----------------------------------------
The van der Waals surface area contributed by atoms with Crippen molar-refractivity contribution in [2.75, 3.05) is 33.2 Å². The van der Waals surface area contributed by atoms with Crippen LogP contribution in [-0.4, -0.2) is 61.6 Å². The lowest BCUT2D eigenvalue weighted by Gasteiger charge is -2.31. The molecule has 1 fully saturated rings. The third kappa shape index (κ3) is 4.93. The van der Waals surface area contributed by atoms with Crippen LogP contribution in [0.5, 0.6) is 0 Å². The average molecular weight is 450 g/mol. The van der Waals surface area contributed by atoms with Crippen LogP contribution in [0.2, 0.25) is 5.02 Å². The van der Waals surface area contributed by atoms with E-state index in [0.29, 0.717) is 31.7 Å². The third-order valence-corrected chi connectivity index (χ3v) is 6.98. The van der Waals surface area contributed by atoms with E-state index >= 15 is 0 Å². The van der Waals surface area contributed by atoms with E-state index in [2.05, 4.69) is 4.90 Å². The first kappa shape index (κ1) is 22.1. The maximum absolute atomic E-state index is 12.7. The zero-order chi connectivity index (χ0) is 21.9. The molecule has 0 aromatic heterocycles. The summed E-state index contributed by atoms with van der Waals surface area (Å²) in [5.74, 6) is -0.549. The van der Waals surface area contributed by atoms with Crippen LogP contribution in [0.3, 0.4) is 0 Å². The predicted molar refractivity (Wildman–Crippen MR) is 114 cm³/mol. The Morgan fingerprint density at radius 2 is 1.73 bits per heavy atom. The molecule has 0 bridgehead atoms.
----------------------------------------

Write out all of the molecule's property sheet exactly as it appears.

The van der Waals surface area contributed by atoms with Crippen molar-refractivity contribution in [2.75, 3.05) is 33.2 Å². The van der Waals surface area contributed by atoms with Crippen LogP contribution in [-0.4, -0.2) is 61.6 Å². The lowest BCUT2D eigenvalue weighted by Gasteiger charge is -2.31. The molecule has 1 fully saturated rings. The third kappa shape index (κ3) is 4.93. The van der Waals surface area contributed by atoms with Crippen LogP contribution in [0.5, 0.6) is 0 Å². The average molecular weight is 450 g/mol. The van der Waals surface area contributed by atoms with Crippen LogP contribution in [0.2, 0.25) is 5.02 Å². The van der Waals surface area contributed by atoms with E-state index in [0.29, 0.717) is 31.7 Å². The third-order valence-corrected chi connectivity index (χ3v) is 6.98. The van der Waals surface area contributed by atoms with E-state index >= 15 is 0 Å². The van der Waals surface area contributed by atoms with E-state index in [2.05, 4.69) is 4.90 Å². The first kappa shape index (κ1) is 22.1. The maximum absolute atomic E-state index is 12.7. The zero-order chi connectivity index (χ0) is 21.9. The molecule has 0 aromatic heterocycles. The summed E-state index contributed by atoms with van der Waals surface area (Å²) in [5.74, 6) is -0.549. The van der Waals surface area contributed by atoms with Crippen LogP contribution in [0.3, 0.4) is 0 Å². The predicted molar refractivity (Wildman–Crippen MR) is 114 cm³/mol. The Morgan fingerprint density at radius 2 is 1.73 bits per heavy atom. The molecule has 0 bridgehead atoms.